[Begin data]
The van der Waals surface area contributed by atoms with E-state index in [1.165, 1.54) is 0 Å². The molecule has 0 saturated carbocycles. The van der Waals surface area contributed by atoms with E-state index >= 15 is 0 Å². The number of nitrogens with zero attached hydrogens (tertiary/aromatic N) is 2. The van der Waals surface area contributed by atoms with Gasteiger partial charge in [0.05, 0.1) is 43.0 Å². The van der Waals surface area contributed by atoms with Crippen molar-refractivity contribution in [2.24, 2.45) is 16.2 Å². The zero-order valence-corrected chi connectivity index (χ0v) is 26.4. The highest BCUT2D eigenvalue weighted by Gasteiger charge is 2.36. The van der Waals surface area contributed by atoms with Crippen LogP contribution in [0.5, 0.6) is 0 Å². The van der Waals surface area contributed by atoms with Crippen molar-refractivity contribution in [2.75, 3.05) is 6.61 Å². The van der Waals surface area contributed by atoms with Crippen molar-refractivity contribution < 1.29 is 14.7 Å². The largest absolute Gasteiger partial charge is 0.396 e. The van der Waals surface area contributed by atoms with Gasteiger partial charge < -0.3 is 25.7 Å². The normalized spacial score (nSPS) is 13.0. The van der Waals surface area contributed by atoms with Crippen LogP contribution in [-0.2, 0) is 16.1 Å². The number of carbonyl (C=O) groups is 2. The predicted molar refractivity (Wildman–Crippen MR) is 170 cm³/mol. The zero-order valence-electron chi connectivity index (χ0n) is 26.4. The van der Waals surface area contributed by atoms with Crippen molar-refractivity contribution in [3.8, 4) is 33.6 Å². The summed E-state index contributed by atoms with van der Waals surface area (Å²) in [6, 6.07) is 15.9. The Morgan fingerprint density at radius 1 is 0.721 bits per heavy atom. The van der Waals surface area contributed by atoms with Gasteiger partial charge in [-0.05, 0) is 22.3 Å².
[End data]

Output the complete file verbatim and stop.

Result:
The van der Waals surface area contributed by atoms with E-state index in [1.165, 1.54) is 0 Å². The molecule has 0 saturated carbocycles. The van der Waals surface area contributed by atoms with E-state index >= 15 is 0 Å². The number of nitrogens with zero attached hydrogens (tertiary/aromatic N) is 2. The van der Waals surface area contributed by atoms with Gasteiger partial charge in [0.05, 0.1) is 43.0 Å². The van der Waals surface area contributed by atoms with Crippen molar-refractivity contribution in [2.24, 2.45) is 16.2 Å². The zero-order valence-corrected chi connectivity index (χ0v) is 26.4. The highest BCUT2D eigenvalue weighted by Gasteiger charge is 2.36. The van der Waals surface area contributed by atoms with Crippen LogP contribution in [0.5, 0.6) is 0 Å². The van der Waals surface area contributed by atoms with Crippen molar-refractivity contribution in [2.75, 3.05) is 6.61 Å². The van der Waals surface area contributed by atoms with Crippen molar-refractivity contribution < 1.29 is 14.7 Å². The largest absolute Gasteiger partial charge is 0.396 e. The van der Waals surface area contributed by atoms with Gasteiger partial charge < -0.3 is 25.7 Å². The normalized spacial score (nSPS) is 13.0. The van der Waals surface area contributed by atoms with Crippen LogP contribution in [-0.2, 0) is 16.1 Å². The number of carbonyl (C=O) groups is 2. The predicted molar refractivity (Wildman–Crippen MR) is 170 cm³/mol. The zero-order valence-electron chi connectivity index (χ0n) is 26.4. The van der Waals surface area contributed by atoms with Crippen molar-refractivity contribution in [3.8, 4) is 33.6 Å². The summed E-state index contributed by atoms with van der Waals surface area (Å²) in [6, 6.07) is 15.9. The Morgan fingerprint density at radius 1 is 0.721 bits per heavy atom. The van der Waals surface area contributed by atoms with Gasteiger partial charge in [-0.05, 0) is 22.3 Å².